Notes on Equipment Valuation from Darrell Thorvaldson, AACI, P. App., ASA
March 16, 2020
Relying on dealer ask prices or trending replacement cost new price levels (indexing) provides a general indication of market direction, but these lack the definitive and verifiable information necessary to support a market value opinion. Equipment appraisers incorporate issues of chronological age, effective age, normal useful life, remaining useful life, remaining economic life, physical life, remaining physical life as well as the overall condition description (which may be subject to clear communications with the client for a baseline understanding on what is considered “Good” condition versus “Fair” condition).
Direct sales comparison with active markets provide sufficient number of sales of similar assets that can be independently verified through reliable sources. Examples include rolling assets such as tractor trailers, trucks, machine tools, trailers etc. Unique assets, such as calibration equipment may have an inactive market and valuation may require implementation of the cost approach. The cost approach considers the principle of substitution whereby a prudent buyer will not pay more for a property than the cost of acquiring a substitute property of equivalent utility. The key here is identifying what is a substitute property and does it provide similar utility.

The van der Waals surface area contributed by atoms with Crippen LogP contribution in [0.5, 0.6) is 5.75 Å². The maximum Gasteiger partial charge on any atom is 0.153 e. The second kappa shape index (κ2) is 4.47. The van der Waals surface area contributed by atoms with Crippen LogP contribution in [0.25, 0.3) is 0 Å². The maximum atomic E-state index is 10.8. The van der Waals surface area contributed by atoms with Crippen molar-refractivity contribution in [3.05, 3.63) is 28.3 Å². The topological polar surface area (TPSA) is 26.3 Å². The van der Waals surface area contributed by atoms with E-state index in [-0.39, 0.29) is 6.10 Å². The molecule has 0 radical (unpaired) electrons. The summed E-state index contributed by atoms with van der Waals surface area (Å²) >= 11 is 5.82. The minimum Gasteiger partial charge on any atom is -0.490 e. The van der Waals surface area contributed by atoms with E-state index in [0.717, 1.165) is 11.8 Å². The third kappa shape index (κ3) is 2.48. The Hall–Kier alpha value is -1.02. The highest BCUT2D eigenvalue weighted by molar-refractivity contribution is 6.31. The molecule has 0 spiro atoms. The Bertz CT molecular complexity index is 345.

Another important method appraisers use is the Cost-to-Capacity Method that compares similar assets and makes sure we compare “McIntosh Apples to McIntosh Apples” by applying an exponent to adjust for different sizes and different capacities.
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